Amazing MacPaint Art

Remember the endlessly epic MacPaint? All through my childhood and adolescent Macintosh years, I tried to master its sheer brilliance by creating hideous black and white abstract art with titles like “Square Dancing in a Blender”. Having zero actual illustration talent, I wasn’t able to manage much else, but I was ever in awe of anyone who could actually draw anything more than a stick figure (in a blender).

For me, it was basically the only thing I could actually use on the Macintosh, which I first acquired hand-me-down when I was somewhere in the ballpark of 9 years old. For some years prior to that, my step-brother had been creating MacPaint artwork for me and faxing it to me for special occasions. (Remember the fax machine?) I spent hours I should’ve spent getting fresh air hunkered over my mouse, attempting to draw a straight line.

Nowadays I’ve moved on from Macs but I will always have a healthy appreciation for pixels neatly arranged in what was, as far as software goes, one of the greatest time-wasting tools ever invented. And so it is with great pleasure and fervent hope that you too fondly remember those grand, golden days in digital art that I present to you some pretty damn amazing MacPaint art…painted, of course, by those far more talented than me.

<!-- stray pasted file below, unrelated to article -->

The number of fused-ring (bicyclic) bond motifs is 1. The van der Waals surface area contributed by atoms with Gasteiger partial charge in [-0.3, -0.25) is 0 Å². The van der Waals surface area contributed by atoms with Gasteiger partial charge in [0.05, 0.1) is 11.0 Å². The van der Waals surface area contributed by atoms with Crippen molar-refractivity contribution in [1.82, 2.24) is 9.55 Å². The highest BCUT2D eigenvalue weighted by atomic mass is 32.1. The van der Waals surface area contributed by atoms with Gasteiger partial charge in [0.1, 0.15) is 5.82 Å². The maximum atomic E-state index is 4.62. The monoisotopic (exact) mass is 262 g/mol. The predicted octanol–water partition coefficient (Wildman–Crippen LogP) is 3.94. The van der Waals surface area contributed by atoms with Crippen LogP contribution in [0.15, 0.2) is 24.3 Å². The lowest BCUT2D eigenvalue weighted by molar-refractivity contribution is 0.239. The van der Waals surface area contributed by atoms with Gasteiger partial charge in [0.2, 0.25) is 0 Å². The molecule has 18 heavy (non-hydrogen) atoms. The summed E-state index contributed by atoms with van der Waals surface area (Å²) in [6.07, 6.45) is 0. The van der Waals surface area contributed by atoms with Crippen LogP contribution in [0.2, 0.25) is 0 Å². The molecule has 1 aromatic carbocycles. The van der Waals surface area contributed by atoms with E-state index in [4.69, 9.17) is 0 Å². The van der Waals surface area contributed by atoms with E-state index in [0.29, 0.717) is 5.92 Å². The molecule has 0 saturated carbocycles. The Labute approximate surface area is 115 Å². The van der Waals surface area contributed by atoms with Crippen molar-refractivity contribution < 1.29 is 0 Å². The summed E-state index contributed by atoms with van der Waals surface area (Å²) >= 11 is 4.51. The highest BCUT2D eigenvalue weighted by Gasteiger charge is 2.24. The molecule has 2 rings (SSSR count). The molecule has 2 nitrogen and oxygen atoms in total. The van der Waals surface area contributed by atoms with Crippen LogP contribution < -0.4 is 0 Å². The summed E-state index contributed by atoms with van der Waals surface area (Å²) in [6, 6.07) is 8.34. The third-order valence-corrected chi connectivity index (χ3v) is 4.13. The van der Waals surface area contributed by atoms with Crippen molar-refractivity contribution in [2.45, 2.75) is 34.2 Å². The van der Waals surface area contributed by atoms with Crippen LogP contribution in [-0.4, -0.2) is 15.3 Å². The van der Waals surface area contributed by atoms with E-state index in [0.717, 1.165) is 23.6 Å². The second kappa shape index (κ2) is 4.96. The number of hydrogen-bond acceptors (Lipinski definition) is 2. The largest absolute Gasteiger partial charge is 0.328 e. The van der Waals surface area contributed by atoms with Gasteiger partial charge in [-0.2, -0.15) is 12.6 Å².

Preface: For those who don’t recall MacPaint, it was a bitmap-based paint program developed by Bill Atkinson of Macintosh’s original dev squad. It hit the streets standard with Macintosh in 1984, and was also available for purchase separately for a mere $195, or approximately $400 in today’s financial climate. MacPaint was so awesome it stayed on the market until 1998 – 10 years after its last version, 2.0, had been released.

Without further delay, the art:

The much vaulted Japanese girl woodcutting as created on MacPaint.

A near pointillist landscape as only MacPaint could present it.

A Macintosh on MacPaint; the nostalgia is almost palpable.

A river runs through MacPaint.

Now if you’ll pardon me, it’s time for me to wipe the tears of longing for defunct-software-for-even-more-defunct-hardware from my eyes.

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